by Mair Lloyd
When I was fortunate enough to land a PhD place at the Open University researching eLearning for ancient languages, I had no idea how far this adventure was going to take me! As I wrestle my way through my third year, I can now look back on visits to such diverse places as Kentucky, Antwerp and Glasgow, as well as a couple of marvellous Classical Association conferences in Reading and Nottingham. My recent adventure in the Czech Republic stands out as one of my most memorable outings though.
By some miracle of fate, I found myself invited to go out to Brno with our Head of Classics, Helen King, to speak at an international conference on Language Centres in Higher Education. We were invited by the Faculty of Medicine division of the language centre at the host institution, Masaryk University. Helen had been asked to share her research on the plague of Athens. Meanwhile, I was to bring along my expertise in eLearning for ancient languages because the centre teaches Latin medical terminology for recording diagnoses and treatments. They use only a small subset of Latin vocabulary and morphology, mostly nouns, adjectives and prepositions. Verbs, apart from participle forms, and the dative and vocative cases are not required. I therefore focused my workshop on approaches and technologies which can help with memorising vocabulary and endings. You can view my slides here, and I think that eventually Masaryk University will publish them in sync with an audio-recording on the conference website.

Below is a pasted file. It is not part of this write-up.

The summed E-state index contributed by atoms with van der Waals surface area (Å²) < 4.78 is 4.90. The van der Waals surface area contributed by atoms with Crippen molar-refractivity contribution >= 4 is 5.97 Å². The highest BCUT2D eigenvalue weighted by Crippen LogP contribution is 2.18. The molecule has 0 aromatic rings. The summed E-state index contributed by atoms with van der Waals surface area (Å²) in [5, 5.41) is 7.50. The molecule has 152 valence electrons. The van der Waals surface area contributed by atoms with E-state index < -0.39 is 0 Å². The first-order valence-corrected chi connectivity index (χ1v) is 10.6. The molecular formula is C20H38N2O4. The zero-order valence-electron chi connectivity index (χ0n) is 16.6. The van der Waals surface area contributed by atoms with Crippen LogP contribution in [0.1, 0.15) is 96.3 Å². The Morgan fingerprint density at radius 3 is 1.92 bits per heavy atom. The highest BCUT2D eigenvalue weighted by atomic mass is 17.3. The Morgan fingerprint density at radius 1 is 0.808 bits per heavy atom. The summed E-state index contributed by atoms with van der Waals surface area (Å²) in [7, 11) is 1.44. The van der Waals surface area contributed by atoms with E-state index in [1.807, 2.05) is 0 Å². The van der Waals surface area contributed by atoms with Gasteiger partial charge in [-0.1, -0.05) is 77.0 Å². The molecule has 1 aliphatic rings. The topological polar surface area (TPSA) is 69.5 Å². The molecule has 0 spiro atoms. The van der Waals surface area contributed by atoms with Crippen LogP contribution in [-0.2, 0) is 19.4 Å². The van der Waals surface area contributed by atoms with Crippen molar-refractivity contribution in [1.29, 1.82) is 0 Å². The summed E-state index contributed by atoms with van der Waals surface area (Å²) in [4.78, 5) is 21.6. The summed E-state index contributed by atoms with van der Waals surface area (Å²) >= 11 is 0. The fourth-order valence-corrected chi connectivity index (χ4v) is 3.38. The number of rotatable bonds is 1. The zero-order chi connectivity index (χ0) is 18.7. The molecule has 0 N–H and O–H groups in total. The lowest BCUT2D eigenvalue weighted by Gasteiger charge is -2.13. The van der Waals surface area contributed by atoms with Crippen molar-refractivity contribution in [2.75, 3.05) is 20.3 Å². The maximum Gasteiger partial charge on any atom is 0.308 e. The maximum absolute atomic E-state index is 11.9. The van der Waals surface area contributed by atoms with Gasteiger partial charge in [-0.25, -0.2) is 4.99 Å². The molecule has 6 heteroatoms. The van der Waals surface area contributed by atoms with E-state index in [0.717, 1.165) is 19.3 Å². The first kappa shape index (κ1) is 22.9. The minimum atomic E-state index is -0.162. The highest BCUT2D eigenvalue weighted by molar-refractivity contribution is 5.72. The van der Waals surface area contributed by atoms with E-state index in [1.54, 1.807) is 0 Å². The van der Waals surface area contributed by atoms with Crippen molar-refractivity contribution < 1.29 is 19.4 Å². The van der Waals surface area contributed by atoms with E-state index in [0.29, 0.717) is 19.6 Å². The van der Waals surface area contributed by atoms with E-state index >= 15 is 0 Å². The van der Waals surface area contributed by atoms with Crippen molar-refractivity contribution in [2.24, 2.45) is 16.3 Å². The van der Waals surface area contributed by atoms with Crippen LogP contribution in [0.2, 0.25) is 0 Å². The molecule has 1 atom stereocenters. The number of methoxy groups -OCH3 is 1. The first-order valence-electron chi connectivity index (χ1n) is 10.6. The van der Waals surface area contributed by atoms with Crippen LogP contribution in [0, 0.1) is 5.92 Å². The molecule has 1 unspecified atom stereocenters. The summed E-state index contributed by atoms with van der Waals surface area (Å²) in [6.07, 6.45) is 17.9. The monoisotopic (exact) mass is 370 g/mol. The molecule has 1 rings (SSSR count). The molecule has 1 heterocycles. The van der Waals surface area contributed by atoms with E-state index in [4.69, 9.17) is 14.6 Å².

I also learned a lot from other contributors. A poster presented by the University of Pécs in Hungary explained the tremendous importance of accurate Latin when recording medical diagnoses for soft tissue injuries where, for example, distinguishing between a stab wound and a slash wound can have legal implications for offender punishment and financial implications for subsequent victim compensation. I was also particularly excited by the work going on in Masaryk to build a corpus of authentic medical diagnoses to be used, in conjunction with the Sketch Engine query system, as a teaching tool. This is an approach which might well be emulated with ancient texts to the advantage of Classics language students.
As well as the exchange of ideas, I really enjoyed the warm welcome we were given and the insight we gained into a fascinating city and culture. Our lovely ‘minders’ from the language centre, Katka and Pepina, took great pains to make sure we were well cared-for and entertained. We shared some wonderful food, beautiful music and lively folk dancing (from a safe distance!), and we were given an excellent tour of the various historical landmarks in the city. I was especially delighted with our visit to the Villa Tugendhat, a modernist home and European Heritage site which overlooks the city. It made a huge impression on me despite my almost total ignorance of anything relating to architecture or indeed modernism! It would be worth at least one blog post to itself, but, tearing myself away from that, I will return to my PhD adventures. I count myself hugely privileged to be on the receiving end of the many wonderful opportunities the Open University has given me as a student, encouraging me to extend both my academic and cultural frontiers. In both respects, my time in Brno was extremely well spent.